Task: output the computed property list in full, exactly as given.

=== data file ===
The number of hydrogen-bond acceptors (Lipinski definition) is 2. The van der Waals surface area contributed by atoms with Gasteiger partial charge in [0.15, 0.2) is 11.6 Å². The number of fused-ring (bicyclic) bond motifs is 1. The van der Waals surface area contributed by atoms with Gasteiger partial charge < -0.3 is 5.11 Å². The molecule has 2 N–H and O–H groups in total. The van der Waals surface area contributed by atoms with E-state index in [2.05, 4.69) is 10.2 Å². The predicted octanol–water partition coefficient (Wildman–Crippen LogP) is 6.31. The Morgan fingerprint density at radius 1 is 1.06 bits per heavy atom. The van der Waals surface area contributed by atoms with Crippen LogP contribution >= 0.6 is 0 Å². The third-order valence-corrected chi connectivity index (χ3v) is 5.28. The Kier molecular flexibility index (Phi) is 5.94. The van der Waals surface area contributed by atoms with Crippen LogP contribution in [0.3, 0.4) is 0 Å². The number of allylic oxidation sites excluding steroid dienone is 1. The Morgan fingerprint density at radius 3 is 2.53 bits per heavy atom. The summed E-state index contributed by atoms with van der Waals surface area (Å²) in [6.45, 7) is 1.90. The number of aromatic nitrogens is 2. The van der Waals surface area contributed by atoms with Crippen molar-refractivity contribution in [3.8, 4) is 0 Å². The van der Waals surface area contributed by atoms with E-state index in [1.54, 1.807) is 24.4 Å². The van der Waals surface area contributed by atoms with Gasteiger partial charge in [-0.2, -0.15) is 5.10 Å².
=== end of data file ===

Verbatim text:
The number of hydrogen-bond acceptors (Lipinski definition) is 2. The van der Waals surface area contributed by atoms with Gasteiger partial charge in [0.15, 0.2) is 11.6 Å². The number of fused-ring (bicyclic) bond motifs is 1. The van der Waals surface area contributed by atoms with Gasteiger partial charge < -0.3 is 5.11 Å². The molecule has 2 N–H and O–H groups in total. The van der Waals surface area contributed by atoms with E-state index in [2.05, 4.69) is 10.2 Å². The predicted octanol–water partition coefficient (Wildman–Crippen LogP) is 6.31. The Morgan fingerprint density at radius 1 is 1.06 bits per heavy atom. The van der Waals surface area contributed by atoms with Crippen LogP contribution >= 0.6 is 0 Å². The third-order valence-corrected chi connectivity index (χ3v) is 5.28. The Kier molecular flexibility index (Phi) is 5.94. The van der Waals surface area contributed by atoms with Crippen LogP contribution in [0.3, 0.4) is 0 Å². The number of allylic oxidation sites excluding steroid dienone is 1. The Morgan fingerprint density at radius 3 is 2.53 bits per heavy atom. The summed E-state index contributed by atoms with van der Waals surface area (Å²) in [6.45, 7) is 1.90. The number of aromatic nitrogens is 2. The van der Waals surface area contributed by atoms with Crippen molar-refractivity contribution in [3.8, 4) is 0 Å². The van der Waals surface area contributed by atoms with E-state index in [1.54, 1.807) is 24.4 Å². The van der Waals surface area contributed by atoms with Gasteiger partial charge in [-0.2, -0.15) is 5.10 Å².